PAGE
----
Okay, I admit it. We did these back in October, when acorns were plentiful. But, we still have ours hanging for the Christmas season, and I still think they are beautiful. I have been thinking of adding a couple strands of cranberry garlands to hang with them. And, if you're anything like me, you very well may have a stash of acorns hanging around still that you collected in the Fall.
I first saw acorn garlands on The Magic Onions, and while I love theirs, we made ours a wee bit differently, for a couple reasons. For one thing, they were making theirs to hang on a tree, and ours we hung free, I wanted the acorns to hang upright and in the same direction. I didn't want big gaps between the acorns, because there would be nothing, like foliage, filling them in. The other reason I went with this method was that we had a lot of acorns, and I did not really fancy gluing all their caps on. In addition to that, many of the acorns were very fresh, and so their little hats were still very secure, but I knew as they dried out they wouldn't be. We made some to give as Christmas gifts, and I didn't want them shedding their fruit on unfortunate giftees.
And so I drilled my holes through the caps, where they punctured through both the cap, and the nut itself. This way, once strung, the twine holds the acorns together. I can even say now that this actually works, since it is a couple months down the line and many of the acorns are loose in their hats now, but they are held fast. This also places most the weight of the acorn below the twine, so that they stay upright.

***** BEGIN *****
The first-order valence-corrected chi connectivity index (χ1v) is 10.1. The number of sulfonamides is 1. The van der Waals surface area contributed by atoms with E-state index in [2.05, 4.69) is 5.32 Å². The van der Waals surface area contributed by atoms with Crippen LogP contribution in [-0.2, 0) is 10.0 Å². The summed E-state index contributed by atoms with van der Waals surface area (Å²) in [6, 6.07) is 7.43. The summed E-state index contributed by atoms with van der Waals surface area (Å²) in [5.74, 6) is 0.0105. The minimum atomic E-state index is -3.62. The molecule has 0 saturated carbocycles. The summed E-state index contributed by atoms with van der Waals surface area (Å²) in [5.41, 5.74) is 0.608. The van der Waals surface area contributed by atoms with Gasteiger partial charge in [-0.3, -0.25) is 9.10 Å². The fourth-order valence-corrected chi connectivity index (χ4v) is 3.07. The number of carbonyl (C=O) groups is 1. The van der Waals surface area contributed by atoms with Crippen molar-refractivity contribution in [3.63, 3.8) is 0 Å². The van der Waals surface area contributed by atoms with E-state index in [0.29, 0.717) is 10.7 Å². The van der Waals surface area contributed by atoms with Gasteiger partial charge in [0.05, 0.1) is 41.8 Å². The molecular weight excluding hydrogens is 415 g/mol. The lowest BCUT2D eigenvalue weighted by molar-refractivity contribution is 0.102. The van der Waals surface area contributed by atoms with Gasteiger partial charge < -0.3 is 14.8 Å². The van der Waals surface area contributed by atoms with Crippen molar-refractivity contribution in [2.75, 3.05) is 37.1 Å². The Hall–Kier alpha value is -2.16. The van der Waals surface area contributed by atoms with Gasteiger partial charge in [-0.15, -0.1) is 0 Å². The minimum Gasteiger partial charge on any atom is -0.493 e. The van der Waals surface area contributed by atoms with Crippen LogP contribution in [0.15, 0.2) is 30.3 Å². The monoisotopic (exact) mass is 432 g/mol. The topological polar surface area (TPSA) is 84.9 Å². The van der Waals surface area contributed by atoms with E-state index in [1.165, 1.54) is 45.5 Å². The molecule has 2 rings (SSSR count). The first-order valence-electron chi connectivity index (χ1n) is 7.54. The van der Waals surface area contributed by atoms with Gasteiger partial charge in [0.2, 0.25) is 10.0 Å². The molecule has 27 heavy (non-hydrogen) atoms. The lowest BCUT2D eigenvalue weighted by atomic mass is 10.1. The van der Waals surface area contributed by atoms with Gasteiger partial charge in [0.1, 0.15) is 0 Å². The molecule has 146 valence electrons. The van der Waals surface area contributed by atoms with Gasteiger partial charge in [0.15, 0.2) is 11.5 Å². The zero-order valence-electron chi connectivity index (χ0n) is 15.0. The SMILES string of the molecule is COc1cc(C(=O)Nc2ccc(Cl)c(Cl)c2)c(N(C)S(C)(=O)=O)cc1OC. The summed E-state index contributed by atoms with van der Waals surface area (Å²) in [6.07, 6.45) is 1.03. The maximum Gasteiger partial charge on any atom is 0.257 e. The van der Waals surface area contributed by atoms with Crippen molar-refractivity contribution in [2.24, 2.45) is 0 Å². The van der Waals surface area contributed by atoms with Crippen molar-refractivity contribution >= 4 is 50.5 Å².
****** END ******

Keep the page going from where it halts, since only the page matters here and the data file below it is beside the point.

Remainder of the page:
I set Kaia to work with a big, blunt embroidery needle, threading acorns with wooden beads between them. Make sure you have a good sturdy yarn if you want to use yarn, the acorns get awful heavy and our first garland snapped in the middle the night after we hung it up. After that, we used kitchen twine, and it has held fine.
At 3 years old, Kaia absolutely loved this activity. She liked that she was "sewing", and she really seemed to enjoy the challenge of getting the needle through the little holes. She put three beads between each of her acorns, and concentrated very hard on getting the right number in the right order each time.
She was so very proud of her work!
Katalin gave it the taste test, (not very good,) and of course the chickens had to come see what we were doing and if we would feed it to them.
Kaia even kept on going, threading away, all through me getting Katalin changed, nursed, and down for her nap. I am thinking that I may need to order some wooden acorns that I can drill holes through. A nice bucket of acorns, big wooden beads, yarn, and "needle" would probably go over very well. :)
We put some strands away for Christmas gifting, and hung one up over my kitchen window. I think they are so lovely!